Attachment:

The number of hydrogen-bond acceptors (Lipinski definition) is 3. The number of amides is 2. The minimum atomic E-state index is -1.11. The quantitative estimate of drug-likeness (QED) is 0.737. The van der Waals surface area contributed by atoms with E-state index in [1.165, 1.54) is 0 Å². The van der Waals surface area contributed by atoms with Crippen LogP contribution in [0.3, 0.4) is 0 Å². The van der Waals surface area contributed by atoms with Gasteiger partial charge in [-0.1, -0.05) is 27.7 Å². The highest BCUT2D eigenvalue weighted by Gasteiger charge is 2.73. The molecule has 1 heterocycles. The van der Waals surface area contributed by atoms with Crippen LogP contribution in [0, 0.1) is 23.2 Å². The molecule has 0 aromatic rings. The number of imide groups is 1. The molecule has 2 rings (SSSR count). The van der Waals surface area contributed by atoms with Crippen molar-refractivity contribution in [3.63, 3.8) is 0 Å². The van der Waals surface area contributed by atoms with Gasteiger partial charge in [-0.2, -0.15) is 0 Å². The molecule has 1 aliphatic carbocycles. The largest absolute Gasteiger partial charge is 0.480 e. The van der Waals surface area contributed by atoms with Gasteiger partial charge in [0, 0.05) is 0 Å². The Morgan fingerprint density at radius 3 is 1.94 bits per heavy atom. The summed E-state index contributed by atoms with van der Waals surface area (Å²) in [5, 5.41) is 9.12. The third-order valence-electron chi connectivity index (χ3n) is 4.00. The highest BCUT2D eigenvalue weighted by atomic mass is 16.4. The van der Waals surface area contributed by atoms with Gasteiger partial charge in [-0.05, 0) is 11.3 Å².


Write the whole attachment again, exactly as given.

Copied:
The number of hydrogen-bond acceptors (Lipinski definition) is 3. The number of amides is 2. The minimum atomic E-state index is -1.11. The quantitative estimate of drug-likeness (QED) is 0.737. The van der Waals surface area contributed by atoms with E-state index in [1.165, 1.54) is 0 Å². The van der Waals surface area contributed by atoms with Crippen LogP contribution in [0.3, 0.4) is 0 Å². The van der Waals surface area contributed by atoms with Gasteiger partial charge in [-0.1, -0.05) is 27.7 Å². The highest BCUT2D eigenvalue weighted by Gasteiger charge is 2.73. The molecule has 1 heterocycles. The van der Waals surface area contributed by atoms with Crippen LogP contribution in [0, 0.1) is 23.2 Å². The molecule has 0 aromatic rings. The number of imide groups is 1. The molecule has 2 rings (SSSR count). The van der Waals surface area contributed by atoms with Crippen molar-refractivity contribution in [3.63, 3.8) is 0 Å². The van der Waals surface area contributed by atoms with Gasteiger partial charge in [-0.2, -0.15) is 0 Å². The molecule has 1 aliphatic carbocycles. The largest absolute Gasteiger partial charge is 0.480 e. The van der Waals surface area contributed by atoms with Gasteiger partial charge in [0, 0.05) is 0 Å². The Morgan fingerprint density at radius 3 is 1.94 bits per heavy atom. The summed E-state index contributed by atoms with van der Waals surface area (Å²) in [5, 5.41) is 9.12. The third-order valence-electron chi connectivity index (χ3n) is 4.00. The highest BCUT2D eigenvalue weighted by atomic mass is 16.4. The van der Waals surface area contributed by atoms with Gasteiger partial charge in [-0.05, 0) is 11.3 Å².